Figure 2: The main Kdenlive screen.

The first order of business is to add a title clip to the timeline. Click the little filmstrip with the green + sign button on the clip panel and select Add Title Clip. A new editing panel will appear as shown in Figure 3.

Figure 3: New editing panel.

Select Steampunk-style letters from the font drop-down. DesperadoFLF worked pretty well. Then, click the Add Text button at the top left to start typing text on the screen.

Looking at the graphic, you'll see that I used hyphens and a selection of upper- and lowercase characters to develop a simple title page. The editing panel is pretty basic. Text centering is done with the buttons on the right-hand side. You can also set the length of the clip in the Duration box.

If you don't like the look or size of the text, you can change it using the Font and Font Size drop-down boxes. I chose a sort of beige color for an old-timey flavor. Click the background tab at lower right corner and pick your color. The opacity should also be changed to 255, or else you won't be able to see the text or the background color when reviewing the clips. Click the OK button to save your title clip and return to the main Kdenlive window.

Once you're happy with your title clip's content, look, and feel, you can drag it down to the Video 1 timeline. Place it at 00:00:00 seconds. Next, I imported a content clip into Kdenlive again using the Add Clip drop-down box. Once it's on the clip panel, you can drag it down and place it at the end of the title sequence clip in the timeline. Next, you can add another title clip for the contact information, using the same text creation process as the title sequence and place it after the content clip.

Because the badge doesn't currently employ audio output capabilities, I turned the audio track off using the little speaker button at the left side of the Video 1 timeline. This reduces render time and file size.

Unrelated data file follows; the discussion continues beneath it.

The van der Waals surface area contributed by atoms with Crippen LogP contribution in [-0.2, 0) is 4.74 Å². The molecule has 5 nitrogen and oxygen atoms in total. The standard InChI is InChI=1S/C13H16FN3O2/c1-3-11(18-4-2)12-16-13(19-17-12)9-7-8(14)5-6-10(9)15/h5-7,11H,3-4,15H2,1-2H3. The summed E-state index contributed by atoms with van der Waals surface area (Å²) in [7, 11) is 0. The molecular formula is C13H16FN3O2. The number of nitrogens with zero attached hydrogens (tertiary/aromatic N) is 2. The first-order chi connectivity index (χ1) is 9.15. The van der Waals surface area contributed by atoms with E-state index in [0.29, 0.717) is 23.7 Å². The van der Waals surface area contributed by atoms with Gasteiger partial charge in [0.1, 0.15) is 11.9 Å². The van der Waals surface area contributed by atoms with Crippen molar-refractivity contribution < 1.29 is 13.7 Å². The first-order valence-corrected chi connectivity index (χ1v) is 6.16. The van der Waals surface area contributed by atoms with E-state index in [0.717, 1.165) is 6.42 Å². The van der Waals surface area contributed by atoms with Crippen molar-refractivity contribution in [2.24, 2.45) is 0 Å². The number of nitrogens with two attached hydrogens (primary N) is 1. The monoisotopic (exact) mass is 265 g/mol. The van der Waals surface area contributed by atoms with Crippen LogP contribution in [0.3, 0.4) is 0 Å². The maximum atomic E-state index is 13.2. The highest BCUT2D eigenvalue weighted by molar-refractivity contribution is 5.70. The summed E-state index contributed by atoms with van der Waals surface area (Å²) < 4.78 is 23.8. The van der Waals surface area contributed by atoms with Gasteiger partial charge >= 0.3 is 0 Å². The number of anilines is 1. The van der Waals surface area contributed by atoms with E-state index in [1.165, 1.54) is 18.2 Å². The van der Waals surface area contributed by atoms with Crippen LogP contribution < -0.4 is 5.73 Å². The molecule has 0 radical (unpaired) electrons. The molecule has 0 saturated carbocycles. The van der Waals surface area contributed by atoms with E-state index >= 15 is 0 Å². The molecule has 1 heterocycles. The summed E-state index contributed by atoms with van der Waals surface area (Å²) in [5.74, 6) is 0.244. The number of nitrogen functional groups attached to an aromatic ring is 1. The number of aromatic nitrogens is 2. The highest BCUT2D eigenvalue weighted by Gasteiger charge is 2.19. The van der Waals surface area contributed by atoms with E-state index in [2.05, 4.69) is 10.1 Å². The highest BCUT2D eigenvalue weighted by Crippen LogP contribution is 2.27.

I only added the old-timey Steampunk effects to the title sequence clip. Kdenlive has a huge number of filters and transitions, so feel free to develop your own themes.

Select the title sequence clip on the timeline, then right-click and select Add Effect | Colour | Sepia. The Sepia effect will appear in the Effects Stack window, as shown in Figure 4. You can adjust the sliders associated with each filter to change the effects. Using the same technique, I also added Oldfilm, Scratchlines, and Dust filters to the title sequence clip. They reside under the Add Effect | Fun menu.

Figure 4: Special effects.

Use the Play button in the Project Monitor window to view the video at any time. You can move the timeline slider back and forth to select what you want to view. The same effects could be applied to the contact clip.

To get a smooth transition from the title clip to the imported clip, I used Add Effect | Fade | Fade To Black on the title clip. Likewise, I used Add Effect | Fade | Fade From Black to bring up the content clip. The same fade out/in process was applied between the content and contact clips.

Once everything looks good, you can click the Render button (red dot in white circle at the top) to output a .mp4 file. The Mobile Device profile worked well, because it creates decent-looking videos at a modest size in an MP4 format.

Name the file and place it in an appropriate directory. Next, click Render To File and sit back and wait. My 25-second video took about 30 seconds to render.